1. Batman: The Movie (1966)
If you're some cynical cynic from Cynicstown, maybe you don't realize how great this movie is. But this flick is brilliant. It perfectly captures one particular side of comics and superheroes and mines that side with abandon. And it has staying power. Look at it this way: I was born in '85 and this movie was a staple of my childhood, and the childhoods of lots of my friends. Adam West kills it as the Bats. At least until 1989, this was the definitive version of Batman in the public consciousness, and it's still sort of the quintessential example of what most people think of when they think "comic books" (for good and ill). Love it.
2. Batman Begins (2005)
A, um, slightly different take on Batman than the previous entry. While Batman: The Movie tapped into the campy good-nature of Batman (and so much of the Silver Age), this one is really all about The Dark Knight. All seriousness and brooding, but snappier than the 1989 Tim Burton effort (which hasn't aged well, sadly). Christian Bale heads a pretty star-studded cast and everyone puts in performances which really inhabit the characters. This isn't the only way to do Batman, but it's a compelling one and a tone which is informed by some of the great work on Batman done in the 80s (in comics) and the 90s (on television).
3. The Dark Knight (2008)
The sequel to Batman Begins, continues this totally engrossing take on Bats with the addition of an anarchic (and highly praised and praiseworthy) Joker. Drawing heavily from beloved comic sources like The Killing Joke and The Long Halloween, this film was (deservedly) a massive hit. It'll be interesting to see where the franchise goes from here.
4. Superman: The Movie (1978)
Like the classic Batman flick from '66, this Supes movie was a cornerstone of my childhood (and many others my age). Christopher Reeve is Superman for so many people from across several generations. This film actually holds up really well, presenting a mix of taking-the-content-seriously and charming good-naturedness which is often missing from superhero flicks these days. This one had a star-studded cast too, with Gene Hackman as Lex Luthor, Margot Kidder as Lois Lane and Marlon Brando as Jor-El. Unlike Batman, which has had a few successful live action iterations, Superman has never really again been presented outside of the template set forth by this film.
5. Superman II (1980)
2008 was a great year for superhero films, it seems. Robert Downey, Jr. is Tony Stark in this one, inhabiting the character perfectly. An essentially pitch-perfect film adaptation, this captures the playboy fun and adventure that can make the character so great. Plenty of nerd-bait, like the creation of S.H.I.E.L.D., and an excellent cameo at the end of the credits makes this a memorable entry.
10. Watchmen (2009)
A near-perfect adaptation of one of the greatest graphic novels of all-time. The great deconstruction of the superhero makes it to the big screen with much success.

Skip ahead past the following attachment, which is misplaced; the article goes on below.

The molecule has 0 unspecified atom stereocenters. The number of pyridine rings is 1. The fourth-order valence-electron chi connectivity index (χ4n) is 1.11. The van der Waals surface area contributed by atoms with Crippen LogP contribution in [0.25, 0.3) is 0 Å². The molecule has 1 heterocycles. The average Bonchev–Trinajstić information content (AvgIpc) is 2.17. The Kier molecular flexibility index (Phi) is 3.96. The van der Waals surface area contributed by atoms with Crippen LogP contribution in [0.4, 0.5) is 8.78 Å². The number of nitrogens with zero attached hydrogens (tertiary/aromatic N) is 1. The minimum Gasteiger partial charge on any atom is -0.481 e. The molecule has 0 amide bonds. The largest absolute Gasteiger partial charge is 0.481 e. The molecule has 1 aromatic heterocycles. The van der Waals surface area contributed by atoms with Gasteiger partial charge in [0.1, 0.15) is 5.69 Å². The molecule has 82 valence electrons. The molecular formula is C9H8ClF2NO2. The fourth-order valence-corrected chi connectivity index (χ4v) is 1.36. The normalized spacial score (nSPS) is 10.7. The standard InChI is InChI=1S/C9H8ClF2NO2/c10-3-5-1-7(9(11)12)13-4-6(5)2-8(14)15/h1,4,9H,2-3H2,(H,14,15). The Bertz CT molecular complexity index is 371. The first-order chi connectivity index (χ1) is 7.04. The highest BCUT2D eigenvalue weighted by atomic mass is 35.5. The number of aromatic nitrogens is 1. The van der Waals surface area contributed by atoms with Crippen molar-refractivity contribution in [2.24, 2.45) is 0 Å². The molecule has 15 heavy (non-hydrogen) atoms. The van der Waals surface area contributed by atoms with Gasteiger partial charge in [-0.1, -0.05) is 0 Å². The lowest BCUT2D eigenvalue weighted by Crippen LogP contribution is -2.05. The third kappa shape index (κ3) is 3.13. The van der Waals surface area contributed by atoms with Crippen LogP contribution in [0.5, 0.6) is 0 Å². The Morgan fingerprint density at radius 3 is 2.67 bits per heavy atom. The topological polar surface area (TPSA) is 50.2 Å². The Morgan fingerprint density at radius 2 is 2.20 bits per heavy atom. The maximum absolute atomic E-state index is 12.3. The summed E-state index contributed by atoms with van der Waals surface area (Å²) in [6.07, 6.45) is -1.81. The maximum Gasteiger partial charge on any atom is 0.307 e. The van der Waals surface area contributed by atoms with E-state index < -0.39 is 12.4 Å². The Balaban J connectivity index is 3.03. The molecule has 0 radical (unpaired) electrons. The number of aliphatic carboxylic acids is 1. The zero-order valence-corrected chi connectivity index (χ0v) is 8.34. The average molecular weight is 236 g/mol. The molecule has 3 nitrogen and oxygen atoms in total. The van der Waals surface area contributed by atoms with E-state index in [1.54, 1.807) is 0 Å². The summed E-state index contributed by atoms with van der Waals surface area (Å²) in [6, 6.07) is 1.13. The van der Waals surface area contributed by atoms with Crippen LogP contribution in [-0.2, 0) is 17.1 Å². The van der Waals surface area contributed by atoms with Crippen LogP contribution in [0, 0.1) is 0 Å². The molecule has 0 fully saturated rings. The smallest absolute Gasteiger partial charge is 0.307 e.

Runner-Up: Spider-Man 2 (2004)
While the first Spider-Man film in the franchise was pretty good, it felt a bit flat. Here, the pace is brisker and the story better. I'm not a hardcore Spidey fan so I miss a lot of the fan gripes with this franchise, but I thought this was a highly enjoyable film and easily the best of the the three films made. I just don't dip into this franchise quite regularly enough for it to make my top 10.
The Guilty Pleasure: Teenage Mutant Ninja Turtles (1990)
I was 5 when this came out, loved the cartoon, and so this was right in my wheelhouse. It actually does a reasonably admirable job striking a balance between the darker source comics and the, well, cartoonish kids cartoon. It's definitely trashy, but it's oddly satisfying and certainly hits my nostalgia buttons in the right spots.
Final Thoughts: Okay, if it wasn't obvious while reading the list, I'll admit that I'm clearly primarily a DC comics fan. The lone Marvel title in the top 10 probably gave it away. Other titles that some folks might include in their lists (The Hulk [Hell, I preferred the Ang Lee version to the newest one], Daredevil, X-Men) just don't resonate with me as much. I'm not making any claims about this list other than it's my Top 10 personal favorites. I wouldn't hesitate in recommending any of these movies, but I wouldn't make any claims about them becoming your favorites or nuthin.
This is also a list I created off the top of my head, so I may be forgetting something really good.
The other thing is: this list is clearly dominated by recent titles. If I had to expand this list out to 15 or 20 titles, nearly all the rest of the films would be pretty recent ones too. Off the top of my head, I can think of a couple reasons for this: 1) there's been a definite adaptation renaissance in the last decade or so - more comic book titles (superhero and otherwise) are getting adapted to film than ever before, 2) I think the nature of superheroes and comics lend themselves to being "of their time" in a way that makes them particularly susceptible to aging poorly. Will all these flicks in my list last the test of time? Unlikely. I think Tim Burton's 1989 Batman film provides a good case study. Heaped with praise on release (I loved it as a kid), it helped redefine what a "comic book movie" could be to the general public and finally supplanted the Adam West Batman as the definitive one in the public imagination. But, well, I rewatched it recently and it comes off as pretty hacky and dull, without a lot of the charm of that 1966 version. Ten years on, and it felt like the "superhero genre" had left it in the dust.
All this said, I guess it's time to go watch my extended edition of Ghost Rider. *cough*